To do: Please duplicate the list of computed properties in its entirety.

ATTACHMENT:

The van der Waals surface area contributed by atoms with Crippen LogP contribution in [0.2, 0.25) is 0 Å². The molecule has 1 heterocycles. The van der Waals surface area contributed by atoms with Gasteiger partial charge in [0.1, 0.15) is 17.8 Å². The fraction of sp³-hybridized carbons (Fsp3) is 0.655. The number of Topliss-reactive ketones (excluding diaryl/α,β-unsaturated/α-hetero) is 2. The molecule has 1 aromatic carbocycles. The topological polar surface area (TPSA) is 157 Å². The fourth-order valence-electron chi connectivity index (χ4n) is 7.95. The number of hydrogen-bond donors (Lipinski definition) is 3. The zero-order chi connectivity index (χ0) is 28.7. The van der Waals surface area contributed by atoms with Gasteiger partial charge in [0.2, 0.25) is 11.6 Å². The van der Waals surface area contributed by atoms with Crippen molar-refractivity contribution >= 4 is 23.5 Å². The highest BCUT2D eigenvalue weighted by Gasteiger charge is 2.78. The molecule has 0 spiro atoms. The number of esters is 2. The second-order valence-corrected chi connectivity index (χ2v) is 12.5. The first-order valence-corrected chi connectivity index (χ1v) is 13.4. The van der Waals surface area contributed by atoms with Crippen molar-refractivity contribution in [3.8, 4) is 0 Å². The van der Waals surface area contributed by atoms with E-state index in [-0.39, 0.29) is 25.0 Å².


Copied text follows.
The van der Waals surface area contributed by atoms with Crippen LogP contribution in [0.2, 0.25) is 0 Å². The molecule has 1 heterocycles. The van der Waals surface area contributed by atoms with Gasteiger partial charge in [0.1, 0.15) is 17.8 Å². The fraction of sp³-hybridized carbons (Fsp3) is 0.655. The number of Topliss-reactive ketones (excluding diaryl/α,β-unsaturated/α-hetero) is 2. The molecule has 1 aromatic carbocycles. The topological polar surface area (TPSA) is 157 Å². The fourth-order valence-electron chi connectivity index (χ4n) is 7.95. The number of hydrogen-bond donors (Lipinski definition) is 3. The zero-order chi connectivity index (χ0) is 28.7. The van der Waals surface area contributed by atoms with Gasteiger partial charge in [0.2, 0.25) is 11.6 Å². The van der Waals surface area contributed by atoms with Crippen molar-refractivity contribution >= 4 is 23.5 Å². The highest BCUT2D eigenvalue weighted by Gasteiger charge is 2.78. The molecule has 0 spiro atoms. The number of esters is 2. The second-order valence-corrected chi connectivity index (χ2v) is 12.5. The first-order valence-corrected chi connectivity index (χ1v) is 13.4. The van der Waals surface area contributed by atoms with Crippen molar-refractivity contribution in [3.8, 4) is 0 Å². The van der Waals surface area contributed by atoms with E-state index in [-0.39, 0.29) is 25.0 Å².